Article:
Thursday, September 24, 2020

"Job Losses 'Stunning'”

"Job Losses 'Stunning'”
by Brian Maher

"The S&P entered “correction” this morning - down 10% from its most recent high. It later resumed its erring ways, gaining 9 points by closing whistle. The Dow Jones duplicated the mistake. It ended up gaining 52 points of its own after the opening wobbles. Technology stocks saved the day. Someone decided it was a grand occasion to “buy the dip.” The Nasdaq posted a 39-point gain on the day. But what explained this morning’s swoon? Here is the reason widely on offer: The latest unemployment numbers...

“The Labor Market Losses Are Stunning”: We learn this morning that 870,000 Americans filed unemployment claims last week. Economists had soothsaid 840,000. That is, the report was a “miss” — to the downside. Chris Rupkey, chief business economist for MUFG Union Bank: "The labor market losses are stunning in that they show there isn't enough work out there yet in the middle of September nine months after the Covid-19 virus shut the economy down."

And so the rambunctious recovery we were promised has proven a chimera, a phantom... elusive as quicksilver… and as illusory as swamp fire. Where is the cavalry to rescue the day? Where is the man atop the white steed charging in? The cries for aid go out. Yet they are met with silence…

We Need Fiscal Stimulus!!! Jerome Powell paces the floor back at headquarters, pleading for reinforcements. He has done what he can do. But he alone lacks the firepower to break the enemy, he appears to concede. Yesterday, he appeared before Congress and whinnied: The recovery would pack more oomph “if there is support coming both from Congress and from the Fed,” adding: “Direct fiscal support may be needed.” Thus, his men begin to question his generalship… and cough sadly behind their hands at his feebleness.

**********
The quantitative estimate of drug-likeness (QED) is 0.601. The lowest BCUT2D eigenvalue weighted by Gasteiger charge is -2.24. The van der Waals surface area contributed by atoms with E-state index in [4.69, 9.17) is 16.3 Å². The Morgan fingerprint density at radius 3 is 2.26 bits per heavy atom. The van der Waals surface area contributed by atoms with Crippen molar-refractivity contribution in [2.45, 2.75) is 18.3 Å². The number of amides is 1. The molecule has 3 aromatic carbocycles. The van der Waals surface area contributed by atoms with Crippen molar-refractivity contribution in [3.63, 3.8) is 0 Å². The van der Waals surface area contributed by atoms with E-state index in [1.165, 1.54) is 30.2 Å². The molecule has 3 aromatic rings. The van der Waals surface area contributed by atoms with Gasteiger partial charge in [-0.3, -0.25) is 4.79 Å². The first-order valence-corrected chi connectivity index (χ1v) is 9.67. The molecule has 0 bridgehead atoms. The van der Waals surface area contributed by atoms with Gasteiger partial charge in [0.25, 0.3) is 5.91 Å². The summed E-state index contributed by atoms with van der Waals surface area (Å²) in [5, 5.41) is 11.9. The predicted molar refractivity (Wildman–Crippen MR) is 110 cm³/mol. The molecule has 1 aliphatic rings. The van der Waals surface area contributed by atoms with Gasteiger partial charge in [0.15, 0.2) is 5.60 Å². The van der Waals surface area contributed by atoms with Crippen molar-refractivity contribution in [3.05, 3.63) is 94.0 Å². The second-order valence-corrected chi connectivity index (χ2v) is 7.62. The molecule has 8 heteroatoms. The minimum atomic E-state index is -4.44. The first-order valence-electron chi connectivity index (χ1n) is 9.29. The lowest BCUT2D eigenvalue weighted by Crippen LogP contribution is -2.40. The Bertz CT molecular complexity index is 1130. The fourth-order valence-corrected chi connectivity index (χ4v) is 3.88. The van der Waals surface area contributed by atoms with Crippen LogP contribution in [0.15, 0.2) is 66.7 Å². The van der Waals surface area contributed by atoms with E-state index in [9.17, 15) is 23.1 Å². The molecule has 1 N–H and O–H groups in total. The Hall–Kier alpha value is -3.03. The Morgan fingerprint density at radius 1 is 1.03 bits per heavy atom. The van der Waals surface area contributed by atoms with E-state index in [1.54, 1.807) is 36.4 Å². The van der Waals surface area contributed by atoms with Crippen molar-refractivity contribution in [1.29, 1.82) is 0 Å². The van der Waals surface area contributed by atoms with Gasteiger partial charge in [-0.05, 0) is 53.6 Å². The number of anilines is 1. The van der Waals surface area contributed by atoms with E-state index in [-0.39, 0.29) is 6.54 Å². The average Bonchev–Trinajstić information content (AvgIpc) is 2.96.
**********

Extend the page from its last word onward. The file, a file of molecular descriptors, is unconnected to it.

Strategist Dennis DeBusschere claims the Federal Reserve is “diminishing its own credibility by continually emphasizing the ineffectiveness of monetary policy and begging for fiscal support.” We were unaware the Federal Reserve retained any credibility whatsoever. But let it go. The fiscal support for which it begs is not forthcoming. It is a casualty of politics, the unfolding Battle of the Supreme Court.

No Reinforcements Until 2021: Jan Hatzius, chief economist at Goldman Sachs: We think it is now clear that Congress will not attach additional fiscal stimulus to the continuing resolution (to avoid a government shutdown). This implies that after a final round of extra unemployment benefits that is currently being disbursed, any further fiscal support will likely have to wait until 2021. 

Goldman Sachs - incidentally - has downgraded its Q4 GDP projections. Previously a 10% annualized rate, it now envisions a 4% annualized growth rate. Yet if a fresh wave of the virus rolls ashore this fall — a true plausibility — harsh lockdowns may resume. Millions more could be turned from their jobs. And growth could lag further yet. It is a grim possibility. Yet it is a possibility. But a vaccine is on the way, the sunshine-blowers assure us. Worry not. Yet we are not half so convinced it is true…

Don’t Count on a Vaccine: COVID-19 is of course a coronavirus. And as we have written before: "Not once - despite all the angels and saints - have medical men brewed a successful vaccine against a coronavirus. Decades of effort have led them down blind alley after blind alley after blind alley. We are further informed that the respiratory system is generally unreceptive to vaccination… as a round hole is unreceptive to a square peg. It is walled off, inaccessible to the vaccinary machinery.